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The simple interface lets you emulate hundreds of film types, and the before-and-after preview is incredibly handy.
While no one would dispute that we live in the era of digital photography, the fact is that there’s an entire history of film that simply refuses to ride off into the sunset. If you grew up in a darkroom—like this reviewer—you’ll remember the smell of the chemicals, the intricacies of the different brands of film, the subtleties of Tri-X film, the tricky process of “pushing” film beyond its ASA rating, and all the art that surrounded those smelly strips of celluloid. Alien Skin, in its quest to cook up unique Photoshop plug-ins, has essentially condensed the history of film into Exposure 2, a wonderfully capable and sublime tool for emulating a vast range of film stocks and looks.
Installation is effortless, and the plug-in works within recent versions of Photoshop or Elements (but at this price, we also want Exposure 2 to work inside After Effects and Final Cut Pro), on even the most modest of systems. If you have Photoshop CS3, you’ll be pleased to know that the plug-in works just fine as a nondestructive Smart Filter, expanding its overall usefulness.
Exposure 2 has two main modes—Color and Black-and-White—which involve loading two different versions of the plug-in. We’d prefer to see these as two modes inside of a single plug-in interface, but this is a relatively minor complaint. The control panel defaults to the Settings menu, which contains over 200 options, covering the gamut of black-and-white or color film stocks, grouped by type of overall effects (such as print film, slide film, color processing, and so on) and subgrouped by manufacturer. We found it a tad difficult to find a specific film type quickly. We went right for the Kodak Tri-X, for example, and found multiple variations of it under the general black-and-white category in seconds. But given that there are a couple hundred settings to sort through, a Find command would have saved time.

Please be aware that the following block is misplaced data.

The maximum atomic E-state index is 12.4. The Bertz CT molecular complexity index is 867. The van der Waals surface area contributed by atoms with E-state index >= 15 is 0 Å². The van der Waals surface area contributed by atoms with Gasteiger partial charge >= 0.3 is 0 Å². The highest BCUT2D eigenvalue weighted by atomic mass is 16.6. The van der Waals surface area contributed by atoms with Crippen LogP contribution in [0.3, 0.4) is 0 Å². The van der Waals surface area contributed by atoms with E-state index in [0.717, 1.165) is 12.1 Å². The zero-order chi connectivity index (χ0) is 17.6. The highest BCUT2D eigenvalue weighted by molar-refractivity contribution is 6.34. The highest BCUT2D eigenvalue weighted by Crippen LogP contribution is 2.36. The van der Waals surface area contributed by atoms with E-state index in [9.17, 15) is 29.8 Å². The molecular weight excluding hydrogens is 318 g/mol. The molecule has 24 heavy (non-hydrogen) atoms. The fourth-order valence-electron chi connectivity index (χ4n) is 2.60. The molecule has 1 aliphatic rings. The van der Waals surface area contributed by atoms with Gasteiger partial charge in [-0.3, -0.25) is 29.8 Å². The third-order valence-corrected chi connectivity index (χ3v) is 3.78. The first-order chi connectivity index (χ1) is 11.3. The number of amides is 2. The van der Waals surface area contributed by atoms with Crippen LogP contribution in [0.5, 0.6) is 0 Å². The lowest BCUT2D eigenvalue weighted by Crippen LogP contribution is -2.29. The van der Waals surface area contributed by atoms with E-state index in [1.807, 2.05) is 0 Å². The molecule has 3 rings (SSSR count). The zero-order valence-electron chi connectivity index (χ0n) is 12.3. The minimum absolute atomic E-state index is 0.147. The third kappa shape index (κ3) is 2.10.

The range of emulation offerings is extensive, and while many of the custom controls for tweaking color and tonal effects are easily replicated in Photoshop with the right know-how, the Grain panel is a special case, offering noise and grain types that go significantly beyond what you can create directly inside Photoshop. Any of the presets can be edited and turned into a new user preset, and the interface displays a real-time preview of your selected effect. In typical Alien Skin style, the app has a number of ways to split the screen for before-and-after comparisons, but we’d love to see a custom rectangular selection option for speeding up previews. You can also instantly switch between the original and processed version of your image by clicking anywhere in the preview area, which is a nice touch.Even though Exposure 2 is on the pricey side for a Photoshop plug-in, it offers a treasure trove of contemporary and vintage film looks, and professional photographers will happily make use of its magic in their digital not-so-darkrooms.